PAUL once wrote, "Whether there be knowledge, it shall vanish away," and Christ Jesus said, "Heaven and earth shall pass away, but my words shall not pass away." Knowledge is defined by the Standard Dictionary as "a result or product of knowing. Specifically: (1) Any fact or truth, or the aggregate of facts, truths, principles, and special or general information, acquired or retained by the mind. (2) In strict sense, the clear and certain apprehension of truth, or the agreement of thought with thing; the conviction or assurance, arising from proper evidence, that a mental apprehension corresponds with reality."

If we accept these definitions as adequate we are at once struck with the fact that knowledge is intensely restrictive, since it excludes all that is untrue. In other words, an untruth cannot be known, no matter how much or by whom or how long it may be believed. Its very nature is its doom, for sooner or later it will be challenged, combated, and destroyed. By what? The truth. Nothing but the truth can undergo such an ordeal and still maintain its existence. Nay, challenge and combat is the surest, the only way to prove the essential nature of truth; for with every test the truth becomes more strongly established. It matters not whether the challenge be from a friend or a foe, the result is invariably the same; naught but the dross is destroyed by the fire.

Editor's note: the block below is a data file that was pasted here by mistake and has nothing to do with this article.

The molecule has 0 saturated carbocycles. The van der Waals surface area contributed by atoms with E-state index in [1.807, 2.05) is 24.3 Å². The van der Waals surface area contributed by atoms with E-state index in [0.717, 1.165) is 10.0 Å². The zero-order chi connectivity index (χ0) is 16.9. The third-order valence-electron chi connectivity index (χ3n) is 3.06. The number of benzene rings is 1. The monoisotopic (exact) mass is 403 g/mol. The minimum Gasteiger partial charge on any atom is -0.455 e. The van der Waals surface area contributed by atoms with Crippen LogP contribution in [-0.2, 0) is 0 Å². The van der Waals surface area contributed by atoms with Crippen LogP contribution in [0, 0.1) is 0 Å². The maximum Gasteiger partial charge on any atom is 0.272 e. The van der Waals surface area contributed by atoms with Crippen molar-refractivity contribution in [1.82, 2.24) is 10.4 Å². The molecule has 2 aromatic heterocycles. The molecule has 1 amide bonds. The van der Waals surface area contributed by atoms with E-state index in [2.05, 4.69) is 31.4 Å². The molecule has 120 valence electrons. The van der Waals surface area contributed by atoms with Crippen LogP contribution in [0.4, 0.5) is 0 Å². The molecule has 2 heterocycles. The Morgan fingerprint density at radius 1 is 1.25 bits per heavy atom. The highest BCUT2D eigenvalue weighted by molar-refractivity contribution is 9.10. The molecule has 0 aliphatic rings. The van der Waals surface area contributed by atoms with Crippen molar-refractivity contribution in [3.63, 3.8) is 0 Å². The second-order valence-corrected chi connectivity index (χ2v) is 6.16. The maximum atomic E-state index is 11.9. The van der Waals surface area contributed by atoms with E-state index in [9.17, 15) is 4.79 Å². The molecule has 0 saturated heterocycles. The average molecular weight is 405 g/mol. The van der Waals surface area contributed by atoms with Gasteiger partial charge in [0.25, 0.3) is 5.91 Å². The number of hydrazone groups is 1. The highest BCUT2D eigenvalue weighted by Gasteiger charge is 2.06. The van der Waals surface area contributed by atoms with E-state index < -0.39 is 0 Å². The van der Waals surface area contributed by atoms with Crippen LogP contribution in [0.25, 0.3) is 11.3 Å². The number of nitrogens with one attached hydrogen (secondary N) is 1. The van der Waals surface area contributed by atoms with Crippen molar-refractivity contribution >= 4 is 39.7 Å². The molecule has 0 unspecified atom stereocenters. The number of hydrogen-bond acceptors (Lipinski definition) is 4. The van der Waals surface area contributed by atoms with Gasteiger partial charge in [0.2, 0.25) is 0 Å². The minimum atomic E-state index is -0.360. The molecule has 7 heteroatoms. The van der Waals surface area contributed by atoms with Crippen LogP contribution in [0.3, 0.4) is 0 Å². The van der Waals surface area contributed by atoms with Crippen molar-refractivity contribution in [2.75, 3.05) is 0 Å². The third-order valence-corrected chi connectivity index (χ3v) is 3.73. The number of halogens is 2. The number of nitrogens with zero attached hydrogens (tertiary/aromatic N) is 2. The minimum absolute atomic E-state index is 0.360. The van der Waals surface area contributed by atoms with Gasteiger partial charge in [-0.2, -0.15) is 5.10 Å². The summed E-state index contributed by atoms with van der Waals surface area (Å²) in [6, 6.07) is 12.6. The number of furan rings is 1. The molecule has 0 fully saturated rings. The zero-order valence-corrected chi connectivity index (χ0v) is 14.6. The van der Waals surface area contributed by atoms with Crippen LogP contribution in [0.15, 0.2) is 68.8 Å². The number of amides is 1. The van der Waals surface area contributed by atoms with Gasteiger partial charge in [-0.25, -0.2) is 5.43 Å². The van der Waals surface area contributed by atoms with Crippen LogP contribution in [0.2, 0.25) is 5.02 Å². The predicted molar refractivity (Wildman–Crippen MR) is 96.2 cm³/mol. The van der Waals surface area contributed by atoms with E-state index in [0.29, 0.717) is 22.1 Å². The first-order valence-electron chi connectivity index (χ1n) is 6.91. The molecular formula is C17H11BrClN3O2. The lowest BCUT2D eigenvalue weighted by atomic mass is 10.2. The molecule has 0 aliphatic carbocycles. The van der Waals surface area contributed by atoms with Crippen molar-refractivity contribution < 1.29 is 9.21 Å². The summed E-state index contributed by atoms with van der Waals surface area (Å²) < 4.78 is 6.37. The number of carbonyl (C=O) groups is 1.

In view of these statements it is evident that the disappearance of "knowledge" and of "heaven and earth" refers to the replacement of the accretions of human speculation, based directly or indirectly on sense testimony, by the truths or facts of the spiritual realm unfolded by the spiritual senses. And it is interesting to survey the realm of knowledge through the lens of the spiritual significance of the two texts at the beginning of this article, and note the working out of these two prophecies, for such they are.

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December 21, 1907

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